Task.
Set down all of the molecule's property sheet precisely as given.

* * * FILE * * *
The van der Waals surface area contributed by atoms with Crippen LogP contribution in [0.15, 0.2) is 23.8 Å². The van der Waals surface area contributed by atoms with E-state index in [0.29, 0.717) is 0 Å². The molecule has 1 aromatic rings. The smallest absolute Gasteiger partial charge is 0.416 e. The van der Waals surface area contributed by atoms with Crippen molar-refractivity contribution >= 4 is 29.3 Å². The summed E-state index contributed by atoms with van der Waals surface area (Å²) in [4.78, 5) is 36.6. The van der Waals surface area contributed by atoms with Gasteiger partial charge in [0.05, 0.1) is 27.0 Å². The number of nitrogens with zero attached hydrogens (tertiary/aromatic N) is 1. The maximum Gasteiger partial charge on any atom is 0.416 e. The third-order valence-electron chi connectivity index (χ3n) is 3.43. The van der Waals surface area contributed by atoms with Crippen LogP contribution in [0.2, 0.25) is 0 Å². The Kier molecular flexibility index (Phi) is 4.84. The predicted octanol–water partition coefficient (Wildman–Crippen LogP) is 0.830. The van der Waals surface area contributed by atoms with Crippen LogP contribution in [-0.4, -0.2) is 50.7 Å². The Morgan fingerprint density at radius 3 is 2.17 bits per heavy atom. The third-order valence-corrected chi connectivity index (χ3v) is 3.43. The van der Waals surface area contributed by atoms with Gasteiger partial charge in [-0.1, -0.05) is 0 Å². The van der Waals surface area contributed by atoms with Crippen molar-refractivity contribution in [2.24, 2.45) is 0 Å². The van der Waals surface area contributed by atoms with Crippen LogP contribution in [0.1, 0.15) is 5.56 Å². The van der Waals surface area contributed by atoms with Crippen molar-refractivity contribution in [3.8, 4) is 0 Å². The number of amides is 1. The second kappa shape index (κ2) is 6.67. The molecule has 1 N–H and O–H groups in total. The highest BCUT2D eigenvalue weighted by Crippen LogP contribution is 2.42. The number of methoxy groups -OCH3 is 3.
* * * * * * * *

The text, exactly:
The van der Waals surface area contributed by atoms with Crippen LogP contribution in [0.15, 0.2) is 23.8 Å². The van der Waals surface area contributed by atoms with E-state index in [0.29, 0.717) is 0 Å². The molecule has 1 aromatic rings. The smallest absolute Gasteiger partial charge is 0.416 e. The van der Waals surface area contributed by atoms with Crippen molar-refractivity contribution >= 4 is 29.3 Å². The summed E-state index contributed by atoms with van der Waals surface area (Å²) in [4.78, 5) is 36.6. The van der Waals surface area contributed by atoms with Gasteiger partial charge in [0.05, 0.1) is 27.0 Å². The number of nitrogens with zero attached hydrogens (tertiary/aromatic N) is 1. The maximum Gasteiger partial charge on any atom is 0.416 e. The third-order valence-electron chi connectivity index (χ3n) is 3.43. The van der Waals surface area contributed by atoms with Crippen LogP contribution in [0.2, 0.25) is 0 Å². The Kier molecular flexibility index (Phi) is 4.84. The predicted octanol–water partition coefficient (Wildman–Crippen LogP) is 0.830. The van der Waals surface area contributed by atoms with Crippen LogP contribution in [-0.4, -0.2) is 50.7 Å². The Morgan fingerprint density at radius 3 is 2.17 bits per heavy atom. The third-order valence-corrected chi connectivity index (χ3v) is 3.43. The van der Waals surface area contributed by atoms with Gasteiger partial charge in [-0.1, -0.05) is 0 Å². The van der Waals surface area contributed by atoms with Crippen molar-refractivity contribution in [2.24, 2.45) is 0 Å². The van der Waals surface area contributed by atoms with Crippen LogP contribution in [0.1, 0.15) is 5.56 Å². The van der Waals surface area contributed by atoms with Crippen molar-refractivity contribution in [3.8, 4) is 0 Å². The number of amides is 1. The second kappa shape index (κ2) is 6.67. The molecule has 1 N–H and O–H groups in total. The highest BCUT2D eigenvalue weighted by Crippen LogP contribution is 2.42. The number of methoxy groups -OCH3 is 3.